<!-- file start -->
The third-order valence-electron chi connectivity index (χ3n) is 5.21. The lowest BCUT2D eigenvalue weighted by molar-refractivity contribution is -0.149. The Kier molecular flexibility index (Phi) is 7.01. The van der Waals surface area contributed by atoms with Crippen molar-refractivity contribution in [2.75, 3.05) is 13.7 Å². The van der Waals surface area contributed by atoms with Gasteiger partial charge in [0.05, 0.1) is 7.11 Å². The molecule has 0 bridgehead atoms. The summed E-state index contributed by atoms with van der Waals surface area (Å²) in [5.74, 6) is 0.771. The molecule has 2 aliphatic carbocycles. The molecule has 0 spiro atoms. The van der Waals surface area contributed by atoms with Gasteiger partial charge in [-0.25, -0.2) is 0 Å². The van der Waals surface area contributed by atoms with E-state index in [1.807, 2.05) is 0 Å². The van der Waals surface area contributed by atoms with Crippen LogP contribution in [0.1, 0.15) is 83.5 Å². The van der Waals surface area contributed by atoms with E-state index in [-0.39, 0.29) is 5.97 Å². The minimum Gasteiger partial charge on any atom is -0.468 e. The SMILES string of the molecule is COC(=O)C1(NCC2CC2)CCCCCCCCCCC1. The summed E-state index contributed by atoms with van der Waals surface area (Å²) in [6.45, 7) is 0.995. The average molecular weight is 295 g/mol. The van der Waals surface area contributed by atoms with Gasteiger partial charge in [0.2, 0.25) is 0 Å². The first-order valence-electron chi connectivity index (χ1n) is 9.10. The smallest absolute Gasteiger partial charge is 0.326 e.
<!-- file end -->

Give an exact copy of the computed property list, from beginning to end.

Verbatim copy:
The third-order valence-electron chi connectivity index (χ3n) is 5.21. The lowest BCUT2D eigenvalue weighted by molar-refractivity contribution is -0.149. The Kier molecular flexibility index (Phi) is 7.01. The van der Waals surface area contributed by atoms with Crippen molar-refractivity contribution in [2.75, 3.05) is 13.7 Å². The van der Waals surface area contributed by atoms with Gasteiger partial charge in [0.05, 0.1) is 7.11 Å². The molecule has 0 bridgehead atoms. The summed E-state index contributed by atoms with van der Waals surface area (Å²) in [5.74, 6) is 0.771. The molecule has 2 aliphatic carbocycles. The molecule has 0 spiro atoms. The van der Waals surface area contributed by atoms with Gasteiger partial charge in [-0.25, -0.2) is 0 Å². The van der Waals surface area contributed by atoms with E-state index in [1.807, 2.05) is 0 Å². The van der Waals surface area contributed by atoms with Crippen LogP contribution in [0.1, 0.15) is 83.5 Å². The van der Waals surface area contributed by atoms with E-state index in [-0.39, 0.29) is 5.97 Å². The minimum Gasteiger partial charge on any atom is -0.468 e. The SMILES string of the molecule is COC(=O)C1(NCC2CC2)CCCCCCCCCCC1. The summed E-state index contributed by atoms with van der Waals surface area (Å²) in [6.45, 7) is 0.995. The average molecular weight is 295 g/mol. The van der Waals surface area contributed by atoms with Gasteiger partial charge in [0.2, 0.25) is 0 Å². The first-order valence-electron chi connectivity index (χ1n) is 9.10. The smallest absolute Gasteiger partial charge is 0.326 e.